A winner for the keen beginner
The Medallist was a well-designed shotgun for the entry-level mass market, says Charles Smith-jones
There can be very few people who have not heard of the Browning Arms Company. Founded in 1878, the company quickly developed a deserved reputation not just for the manufacture of sporting and military firearms but also for a wide range of fishing tackle and other sporting goods. Co-founder John Moses Browning is widely regarded as one of the world’s most prolific inventors of firearms and his name is synonymous with quality.
It is, however, important to recognise from the start that the Browning Medallist was never actually made by Browning — it was simply distributed by the company. Early production of the Medallist was instead done by the Italian shotgun manufacturer Zoli to Browning specifications, but for reasons of cost and over-complication of design soon switched to FIAS — better known as Sabatti — another Italian company.
Specifically giving the gun the name Browning seems to have been a commercial decision taken to elevate its image on the open market.
The name, however, is not a real issue. The Medallist has always been a robust and well-designed shotgun intended for the mass market as an entry-level budget model. Apart from the very earliest ones, which tended to be a little over-complicated, the action design quickly evolved to become much more straightforward and reliable.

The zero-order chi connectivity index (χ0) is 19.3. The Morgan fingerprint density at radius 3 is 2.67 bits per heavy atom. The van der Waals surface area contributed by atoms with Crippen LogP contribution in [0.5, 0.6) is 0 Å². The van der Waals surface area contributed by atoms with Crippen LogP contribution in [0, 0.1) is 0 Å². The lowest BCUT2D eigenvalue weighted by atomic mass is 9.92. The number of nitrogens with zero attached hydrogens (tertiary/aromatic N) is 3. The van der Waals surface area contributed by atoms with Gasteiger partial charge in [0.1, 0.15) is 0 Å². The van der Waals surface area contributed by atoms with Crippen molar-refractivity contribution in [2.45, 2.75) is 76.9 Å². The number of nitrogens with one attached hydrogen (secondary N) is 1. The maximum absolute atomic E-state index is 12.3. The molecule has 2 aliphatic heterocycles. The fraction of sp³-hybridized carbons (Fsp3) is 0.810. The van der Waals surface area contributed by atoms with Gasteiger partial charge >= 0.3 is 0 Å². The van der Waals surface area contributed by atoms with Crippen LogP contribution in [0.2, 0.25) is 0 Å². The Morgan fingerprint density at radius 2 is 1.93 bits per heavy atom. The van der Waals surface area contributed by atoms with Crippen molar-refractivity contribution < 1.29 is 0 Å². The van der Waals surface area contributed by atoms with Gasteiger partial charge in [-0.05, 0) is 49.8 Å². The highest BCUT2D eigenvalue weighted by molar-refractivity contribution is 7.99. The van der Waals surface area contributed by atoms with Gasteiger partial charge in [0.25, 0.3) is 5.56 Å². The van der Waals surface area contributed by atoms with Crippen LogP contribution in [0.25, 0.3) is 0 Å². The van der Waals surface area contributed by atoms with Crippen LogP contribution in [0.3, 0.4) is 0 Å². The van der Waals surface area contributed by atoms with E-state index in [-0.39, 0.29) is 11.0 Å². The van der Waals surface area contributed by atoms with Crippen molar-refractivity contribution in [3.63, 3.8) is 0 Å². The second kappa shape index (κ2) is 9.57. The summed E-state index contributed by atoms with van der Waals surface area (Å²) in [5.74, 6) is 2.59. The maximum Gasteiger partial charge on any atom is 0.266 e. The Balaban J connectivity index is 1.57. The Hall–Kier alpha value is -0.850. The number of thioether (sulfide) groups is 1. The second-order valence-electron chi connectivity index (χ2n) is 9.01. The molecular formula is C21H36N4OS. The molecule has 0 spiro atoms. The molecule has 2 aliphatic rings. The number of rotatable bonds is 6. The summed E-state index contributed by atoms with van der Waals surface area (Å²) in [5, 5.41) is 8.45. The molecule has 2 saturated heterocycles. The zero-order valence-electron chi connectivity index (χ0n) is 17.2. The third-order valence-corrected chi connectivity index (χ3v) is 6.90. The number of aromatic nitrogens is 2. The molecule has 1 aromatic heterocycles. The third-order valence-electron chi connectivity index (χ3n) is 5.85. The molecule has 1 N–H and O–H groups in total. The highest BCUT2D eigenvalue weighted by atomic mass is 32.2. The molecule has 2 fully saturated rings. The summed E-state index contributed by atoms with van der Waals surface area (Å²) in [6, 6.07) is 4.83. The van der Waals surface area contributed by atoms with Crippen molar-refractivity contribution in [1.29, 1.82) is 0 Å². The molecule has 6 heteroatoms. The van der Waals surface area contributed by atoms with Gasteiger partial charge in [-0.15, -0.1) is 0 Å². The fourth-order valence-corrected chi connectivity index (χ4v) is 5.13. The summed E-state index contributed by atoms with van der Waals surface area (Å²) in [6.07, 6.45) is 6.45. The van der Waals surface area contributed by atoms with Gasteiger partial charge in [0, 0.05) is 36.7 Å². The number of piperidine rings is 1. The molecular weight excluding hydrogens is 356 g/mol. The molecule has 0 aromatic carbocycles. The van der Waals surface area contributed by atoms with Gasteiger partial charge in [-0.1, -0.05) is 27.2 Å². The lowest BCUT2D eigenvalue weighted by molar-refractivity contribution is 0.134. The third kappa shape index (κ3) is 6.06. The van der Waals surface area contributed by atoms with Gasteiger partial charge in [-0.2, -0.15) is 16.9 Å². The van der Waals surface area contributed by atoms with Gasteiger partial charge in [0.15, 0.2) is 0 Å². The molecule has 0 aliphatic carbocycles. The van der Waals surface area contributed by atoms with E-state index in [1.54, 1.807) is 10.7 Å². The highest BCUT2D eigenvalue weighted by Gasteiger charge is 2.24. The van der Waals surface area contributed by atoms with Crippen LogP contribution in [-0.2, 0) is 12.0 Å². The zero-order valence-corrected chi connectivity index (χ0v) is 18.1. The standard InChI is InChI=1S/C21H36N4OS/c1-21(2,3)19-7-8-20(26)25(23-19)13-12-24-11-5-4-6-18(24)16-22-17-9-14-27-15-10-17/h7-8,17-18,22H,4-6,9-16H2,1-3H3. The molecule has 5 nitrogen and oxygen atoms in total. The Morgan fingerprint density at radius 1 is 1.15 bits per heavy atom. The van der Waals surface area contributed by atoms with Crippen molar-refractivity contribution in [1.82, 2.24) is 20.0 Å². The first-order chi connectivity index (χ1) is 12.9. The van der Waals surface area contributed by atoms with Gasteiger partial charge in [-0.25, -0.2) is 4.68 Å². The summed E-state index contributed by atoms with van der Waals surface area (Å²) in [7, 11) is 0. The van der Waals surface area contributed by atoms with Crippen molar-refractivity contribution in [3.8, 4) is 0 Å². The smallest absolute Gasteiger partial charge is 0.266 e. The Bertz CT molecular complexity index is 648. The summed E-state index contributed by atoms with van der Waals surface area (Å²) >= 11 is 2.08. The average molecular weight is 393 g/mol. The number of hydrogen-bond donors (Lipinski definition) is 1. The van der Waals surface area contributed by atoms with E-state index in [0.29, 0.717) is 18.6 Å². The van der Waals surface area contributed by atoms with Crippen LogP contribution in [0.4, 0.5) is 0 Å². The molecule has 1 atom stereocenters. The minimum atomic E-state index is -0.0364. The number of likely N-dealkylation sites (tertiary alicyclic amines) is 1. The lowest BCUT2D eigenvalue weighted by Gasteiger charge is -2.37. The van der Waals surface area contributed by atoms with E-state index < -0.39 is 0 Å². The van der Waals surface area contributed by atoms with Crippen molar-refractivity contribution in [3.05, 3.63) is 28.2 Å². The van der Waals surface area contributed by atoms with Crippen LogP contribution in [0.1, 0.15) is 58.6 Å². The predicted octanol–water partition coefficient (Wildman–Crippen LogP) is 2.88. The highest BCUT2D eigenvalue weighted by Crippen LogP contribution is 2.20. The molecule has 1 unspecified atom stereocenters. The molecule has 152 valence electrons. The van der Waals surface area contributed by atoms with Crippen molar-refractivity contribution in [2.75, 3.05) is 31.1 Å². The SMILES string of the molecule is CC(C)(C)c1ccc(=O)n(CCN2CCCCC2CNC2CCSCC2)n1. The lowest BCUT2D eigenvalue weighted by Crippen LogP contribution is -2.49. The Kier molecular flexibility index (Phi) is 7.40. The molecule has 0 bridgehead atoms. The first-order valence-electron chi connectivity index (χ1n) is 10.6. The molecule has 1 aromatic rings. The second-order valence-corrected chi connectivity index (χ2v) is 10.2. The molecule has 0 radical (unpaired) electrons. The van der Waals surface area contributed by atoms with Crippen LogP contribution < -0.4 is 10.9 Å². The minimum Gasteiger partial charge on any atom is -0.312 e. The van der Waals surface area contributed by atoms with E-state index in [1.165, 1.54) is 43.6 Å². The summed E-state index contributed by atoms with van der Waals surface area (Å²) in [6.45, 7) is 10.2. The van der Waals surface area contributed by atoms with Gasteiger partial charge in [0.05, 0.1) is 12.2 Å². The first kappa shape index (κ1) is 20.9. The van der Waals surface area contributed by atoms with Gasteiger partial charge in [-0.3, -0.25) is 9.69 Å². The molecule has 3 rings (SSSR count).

The single trigger uses a sear system to switch between barrels. The transfer to the second sear is operated by an inertia mechanism driven by recoil. One shooting fault that I have noticed, especially among beginners, is that if the gun is not firmly seated in the shoulder when fired, the transfer will not take place and as a result the second barrel will not fire.
The safety is conveniently placed in the usual location on the top strap and it doubles as a barrel selector. While the safety catch is non-automatic, it can easily be converted